It was a simple scheme: customers would go inside two Cameron Park stores and trade in their Food Stamp benefits for cash.
But an undercover federal investigation ended with the business owner and two employees behind bars for $3.9 million dollars in Food Stamp fraud.
A federal judge unsealed a 19-page and 45-count indictment against businessman Parviz Sheikh Rezaei on Wednesday.
Investigators allege that Rezaei and employees Gabriel Garza and Juan David Fernandez ran the multi-million dollar scheme between January 2007 to March 2011.
The three men are accused of charges ranging from conspiracy, Food Stamp fraud, wire fraud, money laundering and money structuring to operating an unlicensed money transaction business.
According to the indictment, Rezaei owns two Cameron Park store: the Pariz $ Supermarket off Delia Avenue and the Pariz $ Supermarket & Meat Market off Carlos Avenue.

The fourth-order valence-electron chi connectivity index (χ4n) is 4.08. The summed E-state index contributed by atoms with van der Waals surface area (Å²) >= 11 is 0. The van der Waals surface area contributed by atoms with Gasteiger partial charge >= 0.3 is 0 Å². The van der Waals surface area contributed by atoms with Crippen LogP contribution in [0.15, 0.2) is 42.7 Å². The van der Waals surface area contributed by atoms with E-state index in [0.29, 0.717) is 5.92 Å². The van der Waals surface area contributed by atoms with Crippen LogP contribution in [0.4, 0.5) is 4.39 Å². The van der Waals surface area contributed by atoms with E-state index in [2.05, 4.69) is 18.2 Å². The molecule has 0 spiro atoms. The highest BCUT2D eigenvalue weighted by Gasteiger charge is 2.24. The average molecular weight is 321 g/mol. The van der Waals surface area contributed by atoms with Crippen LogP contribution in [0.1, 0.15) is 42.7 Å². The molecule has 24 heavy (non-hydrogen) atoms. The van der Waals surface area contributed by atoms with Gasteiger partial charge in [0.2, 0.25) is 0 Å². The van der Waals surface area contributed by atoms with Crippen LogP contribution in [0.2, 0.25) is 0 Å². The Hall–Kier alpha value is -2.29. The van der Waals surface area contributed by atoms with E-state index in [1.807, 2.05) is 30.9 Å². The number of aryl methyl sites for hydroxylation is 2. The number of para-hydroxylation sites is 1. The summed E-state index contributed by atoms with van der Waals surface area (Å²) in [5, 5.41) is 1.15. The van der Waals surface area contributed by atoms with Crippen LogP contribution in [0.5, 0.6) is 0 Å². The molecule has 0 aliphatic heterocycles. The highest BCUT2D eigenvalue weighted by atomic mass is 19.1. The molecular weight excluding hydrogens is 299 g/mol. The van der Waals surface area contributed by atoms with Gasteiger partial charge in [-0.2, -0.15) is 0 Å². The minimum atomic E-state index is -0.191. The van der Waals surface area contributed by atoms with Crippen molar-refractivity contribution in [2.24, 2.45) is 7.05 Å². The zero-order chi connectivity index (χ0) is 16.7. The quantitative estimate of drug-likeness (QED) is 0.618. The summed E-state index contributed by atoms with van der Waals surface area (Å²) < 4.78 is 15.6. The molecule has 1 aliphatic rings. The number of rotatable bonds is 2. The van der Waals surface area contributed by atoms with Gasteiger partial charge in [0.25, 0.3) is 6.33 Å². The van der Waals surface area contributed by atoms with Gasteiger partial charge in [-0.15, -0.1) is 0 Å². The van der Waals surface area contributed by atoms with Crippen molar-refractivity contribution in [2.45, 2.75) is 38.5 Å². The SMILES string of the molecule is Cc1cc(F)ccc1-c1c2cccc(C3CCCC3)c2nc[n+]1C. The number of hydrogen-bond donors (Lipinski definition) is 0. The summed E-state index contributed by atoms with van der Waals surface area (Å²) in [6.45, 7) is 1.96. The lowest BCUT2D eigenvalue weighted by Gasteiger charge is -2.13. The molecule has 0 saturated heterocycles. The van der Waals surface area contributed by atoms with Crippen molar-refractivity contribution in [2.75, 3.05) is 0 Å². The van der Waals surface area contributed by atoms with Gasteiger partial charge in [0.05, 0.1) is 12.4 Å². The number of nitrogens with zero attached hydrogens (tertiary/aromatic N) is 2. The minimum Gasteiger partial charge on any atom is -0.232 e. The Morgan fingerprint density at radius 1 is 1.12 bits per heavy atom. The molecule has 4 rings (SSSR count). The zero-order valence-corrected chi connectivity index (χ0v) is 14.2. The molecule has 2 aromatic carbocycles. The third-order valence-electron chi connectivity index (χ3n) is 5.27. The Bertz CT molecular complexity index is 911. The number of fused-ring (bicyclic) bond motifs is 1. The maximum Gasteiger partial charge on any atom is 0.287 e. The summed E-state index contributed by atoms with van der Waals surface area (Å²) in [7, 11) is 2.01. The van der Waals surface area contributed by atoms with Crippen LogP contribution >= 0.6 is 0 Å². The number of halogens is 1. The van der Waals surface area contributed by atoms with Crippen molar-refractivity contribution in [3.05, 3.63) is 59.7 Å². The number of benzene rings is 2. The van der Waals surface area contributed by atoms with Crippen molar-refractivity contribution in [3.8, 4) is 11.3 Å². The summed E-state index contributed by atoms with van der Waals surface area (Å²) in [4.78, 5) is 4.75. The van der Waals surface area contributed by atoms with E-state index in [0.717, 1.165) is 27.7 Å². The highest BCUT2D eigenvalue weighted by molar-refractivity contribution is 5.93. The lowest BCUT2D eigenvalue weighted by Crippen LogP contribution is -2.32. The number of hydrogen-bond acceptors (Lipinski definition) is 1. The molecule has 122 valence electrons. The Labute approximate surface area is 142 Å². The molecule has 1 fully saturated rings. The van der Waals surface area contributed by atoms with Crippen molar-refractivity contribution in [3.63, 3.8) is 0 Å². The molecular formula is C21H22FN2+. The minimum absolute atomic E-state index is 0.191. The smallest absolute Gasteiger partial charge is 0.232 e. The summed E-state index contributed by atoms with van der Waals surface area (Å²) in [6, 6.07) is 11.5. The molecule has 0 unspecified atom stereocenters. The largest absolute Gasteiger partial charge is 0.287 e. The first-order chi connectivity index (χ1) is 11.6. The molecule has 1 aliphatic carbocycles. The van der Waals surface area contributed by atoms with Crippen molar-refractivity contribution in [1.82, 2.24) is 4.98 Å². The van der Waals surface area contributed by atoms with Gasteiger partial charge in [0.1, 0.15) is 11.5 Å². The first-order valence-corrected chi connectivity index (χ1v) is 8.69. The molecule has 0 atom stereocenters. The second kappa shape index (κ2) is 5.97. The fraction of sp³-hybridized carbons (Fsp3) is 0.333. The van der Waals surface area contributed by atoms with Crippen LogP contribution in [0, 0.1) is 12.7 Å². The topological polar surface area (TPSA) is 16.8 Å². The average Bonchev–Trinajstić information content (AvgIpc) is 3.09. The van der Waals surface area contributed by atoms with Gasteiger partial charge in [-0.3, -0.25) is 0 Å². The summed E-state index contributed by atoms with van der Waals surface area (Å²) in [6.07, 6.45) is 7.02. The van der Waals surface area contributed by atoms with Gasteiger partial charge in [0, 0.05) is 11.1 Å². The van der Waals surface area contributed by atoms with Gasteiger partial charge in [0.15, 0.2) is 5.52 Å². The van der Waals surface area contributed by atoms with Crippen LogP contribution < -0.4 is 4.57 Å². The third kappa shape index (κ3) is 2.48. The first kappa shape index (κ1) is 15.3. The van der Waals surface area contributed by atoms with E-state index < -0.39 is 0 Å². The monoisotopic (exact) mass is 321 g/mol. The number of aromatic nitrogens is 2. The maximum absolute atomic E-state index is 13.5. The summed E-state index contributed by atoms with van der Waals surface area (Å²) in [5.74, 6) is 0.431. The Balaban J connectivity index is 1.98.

Both stores were licenses to accept Food Stamps but an undercover investigation revealed Rezaei, Garza and Fernandez would pay cash for Food Stamps.
Undercover agents documented several instances where the three would pay $100 to $400 dollars in cash for $129.99 to $518.55 in fraudulent Food Stamp transactions.
Federal agents documented that the store made $3,953,857.40 in Food Stamp transactions between January 2007 and March 2011.
Investigators followed the paper trail and allegedly uncovered a series of suspicious bank transactions from the company TMs checking account.
According to the indictment, the men had a 23 percent profit margin.
U.S. Immigration & Customs Enforcement (ICE) agents booked Rezaei, Garza and Fernandez into the Cameron County Jail on Tuesday.
All three men appeared before U.S. Magistrate Court Judge Felix Recio in Brownsville at 1:30 p.m. Wednesday.
Judge Recio denied bond for the three men until their Friday afternoon arraignment and bond hearing.
Court records show that Rezaei is an Iranian national while Garza and Fernandez are American citizens.
Both Rezaei and Garza live in Brownsville while Fernandez lives in Santa Rosa.
According to the indictment federal officials are seeking the forfeiture of about $3.1 million dollars in real estate, assets and cash.
If convicted, the three men face five to 20 years in federal prison and $5,000 to $500,000 dollars in fines for the different charges.